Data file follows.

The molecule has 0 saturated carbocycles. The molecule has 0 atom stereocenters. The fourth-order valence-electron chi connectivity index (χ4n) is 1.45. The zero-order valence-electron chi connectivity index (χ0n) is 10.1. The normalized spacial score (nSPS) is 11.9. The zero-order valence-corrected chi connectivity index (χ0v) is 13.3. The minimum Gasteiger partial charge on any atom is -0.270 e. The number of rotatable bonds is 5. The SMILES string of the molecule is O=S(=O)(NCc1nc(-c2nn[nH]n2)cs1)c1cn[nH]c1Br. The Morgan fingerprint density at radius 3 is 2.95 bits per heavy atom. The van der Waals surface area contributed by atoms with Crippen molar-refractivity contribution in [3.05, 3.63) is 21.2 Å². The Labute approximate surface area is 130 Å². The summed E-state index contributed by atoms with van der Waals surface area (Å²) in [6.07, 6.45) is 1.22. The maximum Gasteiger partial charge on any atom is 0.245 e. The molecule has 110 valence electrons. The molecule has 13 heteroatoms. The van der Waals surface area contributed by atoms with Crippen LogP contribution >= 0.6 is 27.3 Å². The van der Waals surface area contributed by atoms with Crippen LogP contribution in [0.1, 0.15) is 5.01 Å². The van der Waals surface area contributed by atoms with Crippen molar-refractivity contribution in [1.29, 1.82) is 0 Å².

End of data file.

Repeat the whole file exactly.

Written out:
The molecule has 0 saturated carbocycles. The molecule has 0 atom stereocenters. The fourth-order valence-electron chi connectivity index (χ4n) is 1.45. The zero-order valence-electron chi connectivity index (χ0n) is 10.1. The normalized spacial score (nSPS) is 11.9. The zero-order valence-corrected chi connectivity index (χ0v) is 13.3. The minimum Gasteiger partial charge on any atom is -0.270 e. The number of rotatable bonds is 5. The SMILES string of the molecule is O=S(=O)(NCc1nc(-c2nn[nH]n2)cs1)c1cn[nH]c1Br. The Morgan fingerprint density at radius 3 is 2.95 bits per heavy atom. The van der Waals surface area contributed by atoms with Crippen molar-refractivity contribution in [3.05, 3.63) is 21.2 Å². The Labute approximate surface area is 130 Å². The summed E-state index contributed by atoms with van der Waals surface area (Å²) in [6.07, 6.45) is 1.22. The maximum Gasteiger partial charge on any atom is 0.245 e. The molecule has 110 valence electrons. The molecule has 13 heteroatoms. The van der Waals surface area contributed by atoms with Crippen LogP contribution >= 0.6 is 27.3 Å². The van der Waals surface area contributed by atoms with Crippen LogP contribution in [0.1, 0.15) is 5.01 Å². The van der Waals surface area contributed by atoms with Crippen molar-refractivity contribution in [1.29, 1.82) is 0 Å².